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Assessment and Diagnosis Process

Why pursue a diagnosis?

Some parents might be very reluctant to pursue an autism assessment and diagnosis for their child.
We appreciate that the “What if?” stage can be a highly stressful time, and that often, well-meaning family members and friends feed into the confusion by telling parents things like, “Don’t worry,” or “I don’t know why children need labels,” or “Why don’t you just wait and see what happens?”

Here are some of the key reasons why we so strongly encourage parents to seek answers as soon as they start to have concerns that their child might have autism:

  • A diagnosis gives access to funding. Early Detection = Early Intervention
  • Teachers and schools will have information that will allow them to more effectively support your child
  • Your child will be entitled to accommodations and disability provisions (if needed)
  • You will gain a better understanding of how your child processes the world
  • Your child will understand themselves better and know that they are connected to a larger group of people on the autism spectrum

Not surprisingly, the vast majority of parents of children with an autism diagnosis wish that they had received answers even earlier.
Finally, even if your child is assessed and is NOT diagnosed with autism, a robust assessment process still has immense value: it can help reveal the specific reasons for a child’s challenges and the most effective support for them.


Who is entitled to a diagnosis?    

Your child is entitled to an assessment if you are of the opinion that they have a disability. From 1st June 2018, a young person over the age of 16 is entitled to apply themselves.

The disability legislation states that a “substantial restriction” means that they have a restriction which is permanent or likely to be permanent, results in a significant difficulty in communication, learning or mobility or in significantly disordered cognitive processes, and means that he or she has a need for services to be provided continually or that they have the need for services to be provided early in life to ameliorate the disability.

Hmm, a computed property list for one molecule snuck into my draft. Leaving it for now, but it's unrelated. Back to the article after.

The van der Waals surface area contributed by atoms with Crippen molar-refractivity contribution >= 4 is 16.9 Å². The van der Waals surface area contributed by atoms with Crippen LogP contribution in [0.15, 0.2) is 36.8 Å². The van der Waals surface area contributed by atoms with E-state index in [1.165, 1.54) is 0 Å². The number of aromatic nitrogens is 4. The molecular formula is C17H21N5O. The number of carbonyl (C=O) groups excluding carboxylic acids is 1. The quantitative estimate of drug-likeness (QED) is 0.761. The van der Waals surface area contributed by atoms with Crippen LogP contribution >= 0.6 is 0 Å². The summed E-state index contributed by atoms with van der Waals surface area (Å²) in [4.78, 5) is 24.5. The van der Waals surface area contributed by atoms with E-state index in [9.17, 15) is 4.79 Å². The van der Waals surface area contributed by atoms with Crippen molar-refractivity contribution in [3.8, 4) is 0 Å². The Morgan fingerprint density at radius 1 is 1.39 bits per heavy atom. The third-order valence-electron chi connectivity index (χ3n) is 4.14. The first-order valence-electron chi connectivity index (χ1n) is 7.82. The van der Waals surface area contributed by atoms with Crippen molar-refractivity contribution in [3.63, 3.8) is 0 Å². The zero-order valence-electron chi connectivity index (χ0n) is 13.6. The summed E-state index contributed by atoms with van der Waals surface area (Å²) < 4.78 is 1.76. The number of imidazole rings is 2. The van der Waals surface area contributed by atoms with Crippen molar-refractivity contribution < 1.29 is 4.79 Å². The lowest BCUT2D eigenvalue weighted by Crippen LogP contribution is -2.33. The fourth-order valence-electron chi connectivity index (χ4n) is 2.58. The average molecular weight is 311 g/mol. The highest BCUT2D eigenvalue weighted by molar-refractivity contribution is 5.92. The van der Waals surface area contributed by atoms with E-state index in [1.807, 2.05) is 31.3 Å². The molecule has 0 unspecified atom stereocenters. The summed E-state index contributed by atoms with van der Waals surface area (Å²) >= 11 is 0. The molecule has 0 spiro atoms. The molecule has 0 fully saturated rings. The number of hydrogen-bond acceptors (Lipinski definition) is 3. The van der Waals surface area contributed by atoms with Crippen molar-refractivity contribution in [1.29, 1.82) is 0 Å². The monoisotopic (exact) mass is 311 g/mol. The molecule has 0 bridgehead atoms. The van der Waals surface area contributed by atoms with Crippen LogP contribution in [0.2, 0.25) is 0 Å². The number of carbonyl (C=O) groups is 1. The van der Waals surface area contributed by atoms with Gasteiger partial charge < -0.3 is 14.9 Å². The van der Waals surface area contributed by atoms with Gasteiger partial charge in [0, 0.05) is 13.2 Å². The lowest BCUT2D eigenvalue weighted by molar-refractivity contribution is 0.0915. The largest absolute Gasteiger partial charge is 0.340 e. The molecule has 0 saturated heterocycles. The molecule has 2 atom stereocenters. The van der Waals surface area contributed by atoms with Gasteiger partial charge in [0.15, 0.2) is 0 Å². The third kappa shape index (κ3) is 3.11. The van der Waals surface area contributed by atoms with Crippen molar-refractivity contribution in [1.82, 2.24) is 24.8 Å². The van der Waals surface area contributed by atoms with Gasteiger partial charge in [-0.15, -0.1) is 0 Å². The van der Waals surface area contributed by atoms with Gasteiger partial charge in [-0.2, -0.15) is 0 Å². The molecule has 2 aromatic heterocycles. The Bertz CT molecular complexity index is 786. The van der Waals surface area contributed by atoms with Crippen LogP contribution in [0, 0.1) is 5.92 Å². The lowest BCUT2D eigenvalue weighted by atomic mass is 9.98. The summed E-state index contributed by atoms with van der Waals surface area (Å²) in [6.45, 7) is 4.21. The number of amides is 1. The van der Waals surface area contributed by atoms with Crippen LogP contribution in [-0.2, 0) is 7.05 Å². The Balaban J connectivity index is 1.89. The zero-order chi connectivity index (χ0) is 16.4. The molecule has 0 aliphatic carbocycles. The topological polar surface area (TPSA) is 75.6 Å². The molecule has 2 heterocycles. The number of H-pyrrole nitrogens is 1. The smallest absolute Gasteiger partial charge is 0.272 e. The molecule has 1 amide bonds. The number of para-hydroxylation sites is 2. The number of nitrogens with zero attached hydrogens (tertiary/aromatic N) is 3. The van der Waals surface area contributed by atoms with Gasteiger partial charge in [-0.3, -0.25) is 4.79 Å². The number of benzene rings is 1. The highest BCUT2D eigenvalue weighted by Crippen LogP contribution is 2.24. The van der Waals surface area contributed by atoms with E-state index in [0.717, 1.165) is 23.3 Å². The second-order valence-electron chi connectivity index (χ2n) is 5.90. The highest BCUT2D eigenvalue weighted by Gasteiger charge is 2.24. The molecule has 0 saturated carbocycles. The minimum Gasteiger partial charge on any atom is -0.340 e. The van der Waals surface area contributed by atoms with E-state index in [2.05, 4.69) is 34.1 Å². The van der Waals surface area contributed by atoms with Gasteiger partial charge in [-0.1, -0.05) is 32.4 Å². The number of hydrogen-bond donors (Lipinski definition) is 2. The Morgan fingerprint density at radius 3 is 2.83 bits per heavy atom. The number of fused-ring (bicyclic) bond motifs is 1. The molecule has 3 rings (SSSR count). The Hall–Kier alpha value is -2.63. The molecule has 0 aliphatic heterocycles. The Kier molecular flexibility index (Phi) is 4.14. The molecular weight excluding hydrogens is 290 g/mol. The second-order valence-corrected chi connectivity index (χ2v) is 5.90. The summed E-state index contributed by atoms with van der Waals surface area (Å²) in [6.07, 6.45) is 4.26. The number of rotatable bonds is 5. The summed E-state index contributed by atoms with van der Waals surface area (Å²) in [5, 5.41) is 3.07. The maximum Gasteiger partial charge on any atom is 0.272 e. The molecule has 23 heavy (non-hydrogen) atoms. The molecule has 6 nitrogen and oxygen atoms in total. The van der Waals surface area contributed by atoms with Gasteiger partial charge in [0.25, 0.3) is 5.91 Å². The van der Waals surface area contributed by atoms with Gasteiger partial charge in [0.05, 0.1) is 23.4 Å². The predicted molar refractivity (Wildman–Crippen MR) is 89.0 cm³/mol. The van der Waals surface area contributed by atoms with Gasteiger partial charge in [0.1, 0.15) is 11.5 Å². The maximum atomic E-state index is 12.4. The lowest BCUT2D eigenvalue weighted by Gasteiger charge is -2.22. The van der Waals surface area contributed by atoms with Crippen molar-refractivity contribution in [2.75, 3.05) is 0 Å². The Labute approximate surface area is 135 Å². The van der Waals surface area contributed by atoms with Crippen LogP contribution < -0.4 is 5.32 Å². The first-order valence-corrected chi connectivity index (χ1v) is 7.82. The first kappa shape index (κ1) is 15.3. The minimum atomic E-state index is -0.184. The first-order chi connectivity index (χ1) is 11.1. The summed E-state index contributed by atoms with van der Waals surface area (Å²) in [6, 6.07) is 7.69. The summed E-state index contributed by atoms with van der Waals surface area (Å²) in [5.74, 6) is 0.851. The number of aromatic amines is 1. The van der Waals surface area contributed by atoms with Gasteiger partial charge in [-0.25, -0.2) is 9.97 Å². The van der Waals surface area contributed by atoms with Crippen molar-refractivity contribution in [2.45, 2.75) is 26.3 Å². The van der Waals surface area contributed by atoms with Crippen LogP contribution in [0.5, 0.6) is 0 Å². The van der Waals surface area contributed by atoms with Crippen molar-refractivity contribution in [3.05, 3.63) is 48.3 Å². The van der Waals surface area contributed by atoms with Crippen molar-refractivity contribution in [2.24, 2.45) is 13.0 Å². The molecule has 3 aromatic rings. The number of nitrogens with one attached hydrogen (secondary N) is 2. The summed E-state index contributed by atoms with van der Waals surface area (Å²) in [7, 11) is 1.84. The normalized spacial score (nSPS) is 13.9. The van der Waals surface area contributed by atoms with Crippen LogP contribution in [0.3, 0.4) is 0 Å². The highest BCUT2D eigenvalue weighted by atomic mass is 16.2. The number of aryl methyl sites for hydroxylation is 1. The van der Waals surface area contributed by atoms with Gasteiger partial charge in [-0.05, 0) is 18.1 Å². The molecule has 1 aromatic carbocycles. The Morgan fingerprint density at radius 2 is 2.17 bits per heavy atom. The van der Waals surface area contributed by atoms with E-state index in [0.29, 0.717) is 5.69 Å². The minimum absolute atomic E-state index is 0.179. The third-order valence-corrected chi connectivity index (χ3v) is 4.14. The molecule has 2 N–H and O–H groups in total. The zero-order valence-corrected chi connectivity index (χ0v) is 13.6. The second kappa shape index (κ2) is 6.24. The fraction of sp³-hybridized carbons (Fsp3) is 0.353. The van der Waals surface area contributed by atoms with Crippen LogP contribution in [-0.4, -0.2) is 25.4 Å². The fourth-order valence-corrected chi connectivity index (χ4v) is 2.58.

Application Process

An application can be made for any child that is born after the 1st June, 2002 where disability is suspected. From the 1st June, 2018 an application can be made by a young person if they are 16 years and over.

Your first step is to contact your Doctor or your local assessment office. Parents with concerns about their child’s condition are referred by their GP or Paediatrician to their local Autism Service Provider for an assessment. As a parent you can also self-refer your child. 

All applications must be made in writing to the HSE using the Application of Assessment of Needs under Disability Act 2005. Download the application here.

Assessment Process

Once you have made a written application, the HSE must acknowledge your application within 14 days.

This assessment is carried out by a multi-disciplinary team. The assessment team will normally comprise of some or all of the following professionals – Speech & Language Therapist, Psychologist, Occupational Therapist and a Social Worker. 

The objective of the assessment is to decide what health and educational needs arise from your child’s disability if one has been diagnosed.